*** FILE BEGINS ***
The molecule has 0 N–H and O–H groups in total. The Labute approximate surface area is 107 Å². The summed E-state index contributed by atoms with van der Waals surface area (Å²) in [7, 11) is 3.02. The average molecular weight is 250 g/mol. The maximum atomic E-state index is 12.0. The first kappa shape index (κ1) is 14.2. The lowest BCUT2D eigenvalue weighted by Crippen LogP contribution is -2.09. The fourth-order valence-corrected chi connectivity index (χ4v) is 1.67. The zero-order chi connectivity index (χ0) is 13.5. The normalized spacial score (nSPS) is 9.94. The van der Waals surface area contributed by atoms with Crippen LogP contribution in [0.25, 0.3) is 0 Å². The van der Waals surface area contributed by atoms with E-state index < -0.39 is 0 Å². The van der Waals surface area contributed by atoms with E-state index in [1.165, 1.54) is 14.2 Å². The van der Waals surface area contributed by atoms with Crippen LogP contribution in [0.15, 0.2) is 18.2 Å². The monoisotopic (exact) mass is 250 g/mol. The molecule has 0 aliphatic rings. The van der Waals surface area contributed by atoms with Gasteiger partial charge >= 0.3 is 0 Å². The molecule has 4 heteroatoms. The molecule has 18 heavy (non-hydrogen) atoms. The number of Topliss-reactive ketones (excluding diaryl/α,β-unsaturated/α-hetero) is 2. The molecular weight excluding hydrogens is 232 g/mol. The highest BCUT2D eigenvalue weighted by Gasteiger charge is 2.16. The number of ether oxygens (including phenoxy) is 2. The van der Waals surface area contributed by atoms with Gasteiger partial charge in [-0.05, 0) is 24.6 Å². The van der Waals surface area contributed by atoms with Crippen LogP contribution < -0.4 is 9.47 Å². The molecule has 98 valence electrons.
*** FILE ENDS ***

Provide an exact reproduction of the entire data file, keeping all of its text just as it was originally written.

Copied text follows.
The molecule has 0 N–H and O–H groups in total. The Labute approximate surface area is 107 Å². The summed E-state index contributed by atoms with van der Waals surface area (Å²) in [7, 11) is 3.02. The average molecular weight is 250 g/mol. The maximum atomic E-state index is 12.0. The first kappa shape index (κ1) is 14.2. The lowest BCUT2D eigenvalue weighted by Crippen LogP contribution is -2.09. The fourth-order valence-corrected chi connectivity index (χ4v) is 1.67. The zero-order chi connectivity index (χ0) is 13.5. The normalized spacial score (nSPS) is 9.94. The van der Waals surface area contributed by atoms with Crippen LogP contribution in [0.25, 0.3) is 0 Å². The van der Waals surface area contributed by atoms with E-state index < -0.39 is 0 Å². The van der Waals surface area contributed by atoms with E-state index in [1.165, 1.54) is 14.2 Å². The van der Waals surface area contributed by atoms with Crippen LogP contribution in [0.15, 0.2) is 18.2 Å². The monoisotopic (exact) mass is 250 g/mol. The molecule has 0 aliphatic rings. The van der Waals surface area contributed by atoms with Gasteiger partial charge >= 0.3 is 0 Å². The molecule has 4 heteroatoms. The molecule has 18 heavy (non-hydrogen) atoms. The number of Topliss-reactive ketones (excluding diaryl/α,β-unsaturated/α-hetero) is 2. The molecular weight excluding hydrogens is 232 g/mol. The highest BCUT2D eigenvalue weighted by Gasteiger charge is 2.16. The number of ether oxygens (including phenoxy) is 2. The van der Waals surface area contributed by atoms with Gasteiger partial charge in [-0.05, 0) is 24.6 Å². The van der Waals surface area contributed by atoms with Crippen LogP contribution < -0.4 is 9.47 Å². The molecule has 98 valence electrons.